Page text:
• Intensified Drive for FDI: We need higher amounts of external private capital to complement Government resources in driving our transformation. So, we will aggressively go after Foreign Direct Investment (FDI). To this end, GIPC will be better resourced with human and financial capital. In addition, Government has establish an Inter-Ministerial Committee to provide coordinated policy guidance and support to the FDI drive;
• Enhanced Financial Support to Local Enterprises: Government will deploy early in 2020 a number of intiative to enhance the access of our business to finance, including medium and long-term capital. These include the new National Development Bank, the Ghana Incentives-based Risk Sharing System

for Agricultural Lending (GIRSAL), the Ghana Commodity Exchange, and a strengthened Venture Capital Trust Fund;
• International Financial Services Centre. Work is progressing steadily on preparations to realise Government vision of establishing Ghana as a regional financial services centre in West Africa. The Concept Note has been approved by Government and work is ongoing to draft an International Financial Services (IFS) Bill for broader stakeholder consultations;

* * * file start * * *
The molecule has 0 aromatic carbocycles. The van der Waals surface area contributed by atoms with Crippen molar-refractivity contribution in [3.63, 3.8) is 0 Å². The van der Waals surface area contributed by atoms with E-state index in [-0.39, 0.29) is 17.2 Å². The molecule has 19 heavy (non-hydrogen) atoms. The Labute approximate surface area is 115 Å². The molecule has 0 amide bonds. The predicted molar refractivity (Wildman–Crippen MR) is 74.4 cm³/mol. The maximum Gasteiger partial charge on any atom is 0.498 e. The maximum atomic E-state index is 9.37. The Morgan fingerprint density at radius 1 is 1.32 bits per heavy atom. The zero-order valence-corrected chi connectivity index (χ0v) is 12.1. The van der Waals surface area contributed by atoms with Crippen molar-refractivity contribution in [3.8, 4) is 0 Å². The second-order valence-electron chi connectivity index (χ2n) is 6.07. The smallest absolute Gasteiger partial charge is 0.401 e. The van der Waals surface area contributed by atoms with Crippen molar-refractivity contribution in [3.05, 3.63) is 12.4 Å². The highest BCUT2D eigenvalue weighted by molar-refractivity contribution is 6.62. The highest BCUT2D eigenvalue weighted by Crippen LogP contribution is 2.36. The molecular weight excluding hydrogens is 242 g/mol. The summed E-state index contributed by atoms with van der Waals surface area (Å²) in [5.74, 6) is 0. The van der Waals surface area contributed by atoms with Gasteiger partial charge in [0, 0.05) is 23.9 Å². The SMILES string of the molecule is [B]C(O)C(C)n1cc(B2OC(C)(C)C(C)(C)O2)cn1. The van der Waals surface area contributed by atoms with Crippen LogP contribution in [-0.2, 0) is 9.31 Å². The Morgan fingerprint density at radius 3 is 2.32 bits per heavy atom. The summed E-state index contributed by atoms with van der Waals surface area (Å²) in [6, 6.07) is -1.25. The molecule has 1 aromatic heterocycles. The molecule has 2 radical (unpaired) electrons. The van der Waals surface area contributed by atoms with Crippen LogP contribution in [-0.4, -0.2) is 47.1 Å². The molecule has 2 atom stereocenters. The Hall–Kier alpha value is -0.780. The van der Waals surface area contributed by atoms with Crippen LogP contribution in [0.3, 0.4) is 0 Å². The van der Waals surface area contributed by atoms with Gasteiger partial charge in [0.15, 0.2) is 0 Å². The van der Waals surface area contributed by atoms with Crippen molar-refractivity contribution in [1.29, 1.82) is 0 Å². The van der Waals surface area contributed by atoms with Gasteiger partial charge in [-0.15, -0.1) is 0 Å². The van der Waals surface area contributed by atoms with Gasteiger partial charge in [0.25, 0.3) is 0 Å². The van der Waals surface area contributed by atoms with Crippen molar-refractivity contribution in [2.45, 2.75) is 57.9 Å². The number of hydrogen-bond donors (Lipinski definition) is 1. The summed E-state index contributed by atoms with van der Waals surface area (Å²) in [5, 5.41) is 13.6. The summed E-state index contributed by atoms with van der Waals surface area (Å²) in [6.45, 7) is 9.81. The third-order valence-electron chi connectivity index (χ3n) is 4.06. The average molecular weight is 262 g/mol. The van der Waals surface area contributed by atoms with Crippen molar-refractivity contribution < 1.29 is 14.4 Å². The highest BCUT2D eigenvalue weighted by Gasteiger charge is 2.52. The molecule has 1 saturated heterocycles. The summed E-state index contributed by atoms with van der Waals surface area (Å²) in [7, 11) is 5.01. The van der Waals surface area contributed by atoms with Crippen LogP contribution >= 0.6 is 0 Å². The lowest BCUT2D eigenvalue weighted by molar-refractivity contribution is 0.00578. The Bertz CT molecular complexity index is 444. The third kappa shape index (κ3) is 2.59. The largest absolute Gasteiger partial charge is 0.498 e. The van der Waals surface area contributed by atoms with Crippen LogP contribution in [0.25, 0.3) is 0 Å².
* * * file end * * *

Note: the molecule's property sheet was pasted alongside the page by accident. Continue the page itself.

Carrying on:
• Digitization: We aim to use digitization to transform our development path in line with the global realities of the 4th Industrial Revolution. We will continue the impressive achievements made over the last three years in using digitization to improve government services and make it more accessible to Ghanaians. We will also intensify efforts to support the development of Fintech and the knowledge economy in Ghana;
• Accelerated Infrastructure Development: We will accelerate financing for infrastructure by actively leveraging innovative sources of finance. To this end, we are strengthening the capacity the Ghana Infrastructure Investment Fund (GIIF) to tap into global financial markets, including blended finance and sovereign wealth funds. Supporting private sector development;